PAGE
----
Printed and bound in Canada.
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This was a difficult story for me to write because it’s so personal. Many of the things I’ve written about are from my life. The question I’m already being asked is, How much of this is true? The answer is simple—too much and not enough.
NOTE FOR EDUCATORS
My eyes popped open. It was my father.
“What…what?” I mumbled.
“Get up!” he insisted.
The room was dark except for the light coming in from the hall. Outside the window there was nothing but night.
“What time is it?”
“It’s time for you to get up. Get up now!” He sounded scared. Did that mean I should be scared too?
My father grabbed me by the arm and practically dragged me out of bed. I scrambled to get my feet free of my sleeping bag and onto the floor.
“You have to come downstairs…right now… now.” It wasn’t as much an order as a plea.
“Can’t it wait until morning?”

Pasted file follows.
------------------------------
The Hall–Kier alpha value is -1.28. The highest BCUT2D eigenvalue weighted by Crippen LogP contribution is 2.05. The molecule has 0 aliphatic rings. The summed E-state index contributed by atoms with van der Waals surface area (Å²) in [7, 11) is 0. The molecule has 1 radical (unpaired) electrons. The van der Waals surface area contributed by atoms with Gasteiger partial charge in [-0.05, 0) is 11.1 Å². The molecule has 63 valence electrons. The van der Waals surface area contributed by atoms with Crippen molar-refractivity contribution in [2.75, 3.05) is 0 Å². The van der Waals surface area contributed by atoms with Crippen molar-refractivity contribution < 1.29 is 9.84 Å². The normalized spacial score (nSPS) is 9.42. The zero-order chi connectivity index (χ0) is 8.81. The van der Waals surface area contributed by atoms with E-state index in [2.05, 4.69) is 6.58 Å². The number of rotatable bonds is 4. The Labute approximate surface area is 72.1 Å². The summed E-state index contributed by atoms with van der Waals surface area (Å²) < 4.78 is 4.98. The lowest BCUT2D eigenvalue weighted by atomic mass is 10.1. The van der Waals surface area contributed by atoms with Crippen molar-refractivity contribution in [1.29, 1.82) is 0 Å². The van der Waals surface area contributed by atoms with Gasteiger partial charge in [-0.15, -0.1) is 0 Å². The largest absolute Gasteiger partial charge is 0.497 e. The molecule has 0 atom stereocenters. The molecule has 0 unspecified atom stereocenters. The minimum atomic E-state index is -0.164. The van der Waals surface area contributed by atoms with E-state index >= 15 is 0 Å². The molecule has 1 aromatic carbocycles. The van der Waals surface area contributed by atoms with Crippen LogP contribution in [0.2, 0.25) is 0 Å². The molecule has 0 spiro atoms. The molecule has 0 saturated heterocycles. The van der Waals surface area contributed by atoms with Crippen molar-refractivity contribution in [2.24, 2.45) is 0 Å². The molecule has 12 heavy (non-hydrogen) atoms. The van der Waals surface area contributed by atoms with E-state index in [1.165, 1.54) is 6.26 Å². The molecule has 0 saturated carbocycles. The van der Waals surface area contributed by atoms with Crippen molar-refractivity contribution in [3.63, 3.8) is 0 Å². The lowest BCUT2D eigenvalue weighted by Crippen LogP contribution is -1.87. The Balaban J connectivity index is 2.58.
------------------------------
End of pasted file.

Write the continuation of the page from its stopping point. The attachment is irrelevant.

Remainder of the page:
“I’ll be dead by morning!”
He let go of my arm and left the room. I heard the sound of his feet pounding down the stairs. He might not come back upstairs. Or he might come back in a few minutes. There was no way of telling. There was never any way of telling. I could only predict the range of possibilities. He’d said he was going to be “dead by morning.” I’d heard that one before. It should have made it easier. It didn’t. At least I knew what to expect. Maybe. I hoped.
I sat on the edge of my bed and took a couple of deep breaths to try to stop myself from shaking and to slow down my head and my heart. I shook my arms and flexed my wrists. I reached out one hand and grabbed the clock off the dresser. Nine minutes after three. My alarm wasn’t going to go off for another three hours. I wondered if I should just go back to sleep. Maybe he’d leave me alone. But I knew that wasn’t likely. I could hear him banging around downstairs. He was fully revved up. There was no way he was going to settle, and that meant I couldn’t either.
Besides, what if he really did die tonight? What if this was the last time I would ever see him and I just rolled over and went back to sleep and then found him dead in the morning? How would I live with that? I couldn’t risk it.